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Be a Dividend Millionaire by Paul Rubillo

Be a Dividend Millionaire [3] by Paul Rubillo is not just a book about dividend investing – there are a million of those. Be a Dividend Millionaire is a personal finance book that shows you how to integrate dividend investing as a way of building wealth on top of a solid foundation that everyone needs to have.

What I like most about Paul Rubillo [4] is his background, which he shares with you in the preface of the book. He isn’t some classroom educated CFP who analyzed stocks for thirty years and felt like putting out a book on dividend investing. He’s a regular guy who worked regular jobs from delivering mail to collecting trash to running a successful deli in New York City. He started to learn about financial planning and investing, turning that expertise into Dividend.com [5] and now this book. These are lessons borne out of experience, not a textbook, and he makes it easy for regular folks like you and me to understand.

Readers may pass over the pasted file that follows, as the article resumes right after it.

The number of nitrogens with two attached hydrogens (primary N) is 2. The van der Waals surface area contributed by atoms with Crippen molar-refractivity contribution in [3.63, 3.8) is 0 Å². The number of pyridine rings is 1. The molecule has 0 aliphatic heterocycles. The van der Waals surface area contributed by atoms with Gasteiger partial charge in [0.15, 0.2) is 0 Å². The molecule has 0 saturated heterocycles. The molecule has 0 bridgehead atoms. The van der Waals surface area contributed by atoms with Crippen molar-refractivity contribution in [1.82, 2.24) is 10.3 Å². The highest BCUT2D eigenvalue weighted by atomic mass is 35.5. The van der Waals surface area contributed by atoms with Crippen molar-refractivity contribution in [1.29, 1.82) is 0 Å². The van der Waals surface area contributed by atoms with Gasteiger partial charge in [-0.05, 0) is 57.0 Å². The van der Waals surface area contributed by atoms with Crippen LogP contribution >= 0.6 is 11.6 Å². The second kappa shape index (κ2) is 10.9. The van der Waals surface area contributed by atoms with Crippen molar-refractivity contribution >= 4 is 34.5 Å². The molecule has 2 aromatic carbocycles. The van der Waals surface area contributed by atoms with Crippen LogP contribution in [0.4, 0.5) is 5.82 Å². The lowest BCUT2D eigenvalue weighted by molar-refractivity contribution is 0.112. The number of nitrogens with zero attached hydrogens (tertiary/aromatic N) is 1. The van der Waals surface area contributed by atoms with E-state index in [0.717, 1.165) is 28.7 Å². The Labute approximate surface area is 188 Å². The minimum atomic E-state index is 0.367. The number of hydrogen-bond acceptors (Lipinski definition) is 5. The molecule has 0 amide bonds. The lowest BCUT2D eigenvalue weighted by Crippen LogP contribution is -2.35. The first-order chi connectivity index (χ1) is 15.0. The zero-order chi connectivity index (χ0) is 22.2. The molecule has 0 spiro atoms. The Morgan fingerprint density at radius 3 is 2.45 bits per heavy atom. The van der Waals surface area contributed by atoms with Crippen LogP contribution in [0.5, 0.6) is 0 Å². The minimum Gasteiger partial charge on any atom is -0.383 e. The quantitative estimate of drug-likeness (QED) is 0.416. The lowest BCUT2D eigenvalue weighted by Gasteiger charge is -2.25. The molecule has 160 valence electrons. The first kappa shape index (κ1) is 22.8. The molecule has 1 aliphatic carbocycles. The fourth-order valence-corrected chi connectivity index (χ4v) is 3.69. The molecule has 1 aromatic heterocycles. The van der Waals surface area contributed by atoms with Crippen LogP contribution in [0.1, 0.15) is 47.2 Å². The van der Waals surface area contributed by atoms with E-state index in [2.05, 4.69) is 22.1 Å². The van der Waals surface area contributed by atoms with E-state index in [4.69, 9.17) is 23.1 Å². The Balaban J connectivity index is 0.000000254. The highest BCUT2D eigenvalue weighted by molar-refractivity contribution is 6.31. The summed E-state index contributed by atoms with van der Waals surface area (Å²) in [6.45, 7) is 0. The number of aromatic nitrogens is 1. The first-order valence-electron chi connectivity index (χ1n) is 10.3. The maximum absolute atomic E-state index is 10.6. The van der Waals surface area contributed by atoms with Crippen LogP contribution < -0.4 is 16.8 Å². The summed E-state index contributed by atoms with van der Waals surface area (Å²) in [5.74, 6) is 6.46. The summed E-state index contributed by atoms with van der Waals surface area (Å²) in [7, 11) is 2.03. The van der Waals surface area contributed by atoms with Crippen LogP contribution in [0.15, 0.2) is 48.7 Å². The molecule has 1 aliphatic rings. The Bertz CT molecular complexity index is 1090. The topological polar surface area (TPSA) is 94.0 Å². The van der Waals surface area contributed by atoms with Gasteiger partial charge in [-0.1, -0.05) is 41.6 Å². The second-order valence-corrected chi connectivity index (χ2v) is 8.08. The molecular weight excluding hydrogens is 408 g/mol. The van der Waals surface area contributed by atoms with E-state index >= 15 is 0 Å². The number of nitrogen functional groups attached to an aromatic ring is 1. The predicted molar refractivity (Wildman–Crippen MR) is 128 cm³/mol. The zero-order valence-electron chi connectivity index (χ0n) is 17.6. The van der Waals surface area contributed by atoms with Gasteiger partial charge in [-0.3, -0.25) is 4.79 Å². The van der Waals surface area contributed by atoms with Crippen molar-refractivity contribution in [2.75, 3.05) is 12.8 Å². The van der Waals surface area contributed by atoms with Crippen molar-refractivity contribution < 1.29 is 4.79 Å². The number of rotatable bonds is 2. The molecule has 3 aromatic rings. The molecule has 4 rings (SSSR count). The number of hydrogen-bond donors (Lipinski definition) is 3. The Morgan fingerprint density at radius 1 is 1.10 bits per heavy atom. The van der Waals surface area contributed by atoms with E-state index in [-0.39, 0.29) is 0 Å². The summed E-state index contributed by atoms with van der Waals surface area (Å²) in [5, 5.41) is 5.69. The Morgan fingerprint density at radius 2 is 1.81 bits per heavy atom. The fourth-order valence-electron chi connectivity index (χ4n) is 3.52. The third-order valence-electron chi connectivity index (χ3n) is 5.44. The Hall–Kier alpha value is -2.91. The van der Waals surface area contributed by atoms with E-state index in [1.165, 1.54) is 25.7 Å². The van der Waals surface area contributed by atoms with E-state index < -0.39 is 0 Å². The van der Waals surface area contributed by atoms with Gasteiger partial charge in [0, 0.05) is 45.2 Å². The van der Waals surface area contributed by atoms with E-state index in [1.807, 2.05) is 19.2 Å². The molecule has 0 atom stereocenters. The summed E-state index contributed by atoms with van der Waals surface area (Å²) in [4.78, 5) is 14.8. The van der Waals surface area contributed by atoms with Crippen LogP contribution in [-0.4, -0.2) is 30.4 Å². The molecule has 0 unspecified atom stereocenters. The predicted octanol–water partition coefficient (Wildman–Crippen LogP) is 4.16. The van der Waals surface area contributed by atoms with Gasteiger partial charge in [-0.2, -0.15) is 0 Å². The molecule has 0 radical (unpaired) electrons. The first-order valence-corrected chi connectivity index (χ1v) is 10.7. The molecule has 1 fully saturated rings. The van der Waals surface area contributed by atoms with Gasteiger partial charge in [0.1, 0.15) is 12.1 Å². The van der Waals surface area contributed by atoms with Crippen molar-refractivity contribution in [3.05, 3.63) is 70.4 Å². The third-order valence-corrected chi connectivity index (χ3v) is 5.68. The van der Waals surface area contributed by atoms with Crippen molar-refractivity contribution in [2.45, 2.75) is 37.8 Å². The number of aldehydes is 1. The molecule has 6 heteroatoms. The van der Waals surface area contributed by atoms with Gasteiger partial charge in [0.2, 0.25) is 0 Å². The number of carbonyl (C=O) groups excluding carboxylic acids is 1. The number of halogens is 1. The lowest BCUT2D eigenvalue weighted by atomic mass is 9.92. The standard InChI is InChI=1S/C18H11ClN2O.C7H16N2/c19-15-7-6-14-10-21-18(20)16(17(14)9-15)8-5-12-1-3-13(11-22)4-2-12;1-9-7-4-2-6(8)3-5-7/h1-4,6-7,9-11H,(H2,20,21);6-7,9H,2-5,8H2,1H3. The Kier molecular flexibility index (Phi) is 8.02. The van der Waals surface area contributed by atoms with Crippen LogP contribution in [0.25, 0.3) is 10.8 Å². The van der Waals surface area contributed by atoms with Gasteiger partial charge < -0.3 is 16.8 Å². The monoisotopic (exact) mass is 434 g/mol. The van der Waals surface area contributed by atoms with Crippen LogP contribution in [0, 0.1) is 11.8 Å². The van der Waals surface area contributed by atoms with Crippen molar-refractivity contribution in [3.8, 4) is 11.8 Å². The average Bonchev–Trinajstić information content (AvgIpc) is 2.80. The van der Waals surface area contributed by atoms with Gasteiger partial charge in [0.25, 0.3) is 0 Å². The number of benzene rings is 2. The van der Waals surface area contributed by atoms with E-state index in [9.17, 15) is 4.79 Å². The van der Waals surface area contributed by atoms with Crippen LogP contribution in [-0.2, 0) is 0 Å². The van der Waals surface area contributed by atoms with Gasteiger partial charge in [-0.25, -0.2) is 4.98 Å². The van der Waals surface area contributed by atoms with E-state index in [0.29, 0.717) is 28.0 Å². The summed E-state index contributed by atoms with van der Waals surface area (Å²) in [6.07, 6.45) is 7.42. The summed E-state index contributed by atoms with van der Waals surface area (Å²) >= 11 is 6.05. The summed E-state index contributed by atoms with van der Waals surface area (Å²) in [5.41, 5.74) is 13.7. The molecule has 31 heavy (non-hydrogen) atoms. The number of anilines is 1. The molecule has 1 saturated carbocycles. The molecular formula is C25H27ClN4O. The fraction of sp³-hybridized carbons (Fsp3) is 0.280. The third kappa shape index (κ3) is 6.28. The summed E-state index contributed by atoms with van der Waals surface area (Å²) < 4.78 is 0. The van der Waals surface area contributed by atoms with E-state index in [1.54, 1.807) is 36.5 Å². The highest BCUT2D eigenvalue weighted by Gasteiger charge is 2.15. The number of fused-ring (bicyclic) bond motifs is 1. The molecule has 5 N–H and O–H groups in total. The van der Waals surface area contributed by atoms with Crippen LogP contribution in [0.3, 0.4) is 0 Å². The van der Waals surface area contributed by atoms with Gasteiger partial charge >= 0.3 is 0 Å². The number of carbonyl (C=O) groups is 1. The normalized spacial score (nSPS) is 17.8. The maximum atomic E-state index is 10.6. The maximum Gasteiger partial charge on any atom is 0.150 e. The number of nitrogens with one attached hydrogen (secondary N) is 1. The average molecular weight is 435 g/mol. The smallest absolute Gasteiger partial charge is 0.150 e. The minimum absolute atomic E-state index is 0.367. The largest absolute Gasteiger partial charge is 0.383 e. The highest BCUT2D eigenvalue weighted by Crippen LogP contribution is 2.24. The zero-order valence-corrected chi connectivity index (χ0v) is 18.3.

I expected the book to be entirely about dividend investing, as the title seems to suggest, but I was pleasantly surprised to discover that it’s actually much broader than that. The book starts with a look at your household finances and a discussion on Rubillo’s Ten Step Plan to Financial Stability. The Ten Step plan establishes a strong financial foundation that you need before you look towards investing in anything, dividend stocks or otherwise. It moves on to discuss investing in more general terms, how to watch Wall Street, and then, Chapter 5, it gets into picking stocks.

So after all these chapters on personal finance and broader investing, you get to the namesake of the book – dividend investing (chapter 7). It’s part discussion of the merits of dividend investing (compounding returns, reinvesting) and part discussion of execution (checking dates, watching dividend growth), all written in very easy to understand language without the monotony of a million charts and tables that are outdated the moment they are printed (there are both charts and tables but they exist to illustrate a point).

Overall, the book is like a personal finance book that dovetails into dividend investing and how it can provide future wealth. When I picked it up, I expected it to be a book focused on dividend investing entirely, having seen “dividend millionaire” in the title. I liked that it was much more than that because without a solid financial base, you can’t successfully invest in anything.

You can’t get the book yet but when it comes out (it’s published by FT Press [6] and comes out May 12, 2011), I’d definitely check it out if dividend investing is something you’re interested in.